Ihumātao: Auckland councillors call for reduced police presence

7:32 pm on 6 August 2019

Two Auckland city councillors say an increased police presence at Ihumātao has run roughshod over the prime minister's commitment to enter peaceful and honest talks with protesters.

Otara Health chairperson Efeso Collins.

Efeso Collins Photo: RNZ / Jessie Chiang

Dozens of police officers were at the disputed land in South Auckland overnight, blocking Ihumātao Quarry Road, with crowds of protesters standing in front of them.

The group which is trying to stop a housing development said they felt intimidated after some of them were blocked in at the frontline by officers.

Police said misinformation was circulating about what happened at Ihumātao and their officers had been subject to verbal and physical abuse from protesters.

One protester Amiria Puia-Taylor said when she arrived last night there was a lot of commotion and anxiety and they struggled to get supplies of blankets, food and water to protesters.

"We had over 100 police officers in this small area," she said.

"It's a shocking and very intimidating experience, especially when you know that we're all here in good faith just to manaaki the whenua. That's quite a traumatising experience."

She said the impasse was broken by negotiations with police at about 1am today.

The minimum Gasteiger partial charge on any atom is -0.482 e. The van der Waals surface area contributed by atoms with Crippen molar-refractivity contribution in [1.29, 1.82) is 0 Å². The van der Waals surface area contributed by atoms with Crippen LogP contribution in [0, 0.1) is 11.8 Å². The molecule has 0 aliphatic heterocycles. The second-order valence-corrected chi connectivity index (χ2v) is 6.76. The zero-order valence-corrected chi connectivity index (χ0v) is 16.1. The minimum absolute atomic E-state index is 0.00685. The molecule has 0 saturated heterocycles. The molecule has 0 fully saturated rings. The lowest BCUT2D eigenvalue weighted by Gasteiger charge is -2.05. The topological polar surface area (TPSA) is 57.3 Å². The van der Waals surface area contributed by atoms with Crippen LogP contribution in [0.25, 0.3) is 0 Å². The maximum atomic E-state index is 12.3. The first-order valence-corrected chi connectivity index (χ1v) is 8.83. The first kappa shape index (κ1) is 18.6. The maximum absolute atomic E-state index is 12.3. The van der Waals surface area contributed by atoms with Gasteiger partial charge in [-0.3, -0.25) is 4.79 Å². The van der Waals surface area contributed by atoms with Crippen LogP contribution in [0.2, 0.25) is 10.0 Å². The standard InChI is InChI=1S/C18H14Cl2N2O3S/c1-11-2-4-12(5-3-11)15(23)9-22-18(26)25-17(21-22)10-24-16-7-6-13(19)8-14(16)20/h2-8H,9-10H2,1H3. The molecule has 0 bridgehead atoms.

Councillor Efeso Collins said he was disappointed and saddened.

"The police presence is a complete overkill, it's unjustified," he said.

"The government, the prime minister, has committed to really constructive talks for both iwi and all the parties involved and I don't think you set up the conditions for constructive talks by sending in more police.

"The cops need to be told to calm down and back off."

Cathy Casey at a Council meeting about the Unitary Plan. 10 August 2016.

Cathy Casey Photo: RNZ / Claire Eastham-Farrelly

Councillor Cathy Casey said the council unanimously supported a motion to bring all parties together to facilitate a peaceful outcome and the prime minister was also seeking a negotiated settlement.

"We call on the government to show good faith in their commitment to resolving the crisis by reducing the police presence," she said.

Following Mr Collins' tweets Auckland Council governance director Phil Wilson said council resources should "always be directed at promoting decisions or work programmes of the council and not personal political positions".

"Cr Casey confirms that she had in fact been given the media list asked for and had been able to send out her media release - her request was not refused.

During the lead-up to local body elections the council had guidelines to ensure council resources were used appropriately, he said.

"The guidelines ensure that sitting members don't enjoy advantages over others standing for office and avoid use of staff time and council resources for personal or political purposes. Members are of course able to send out whatever personal communications they wish to."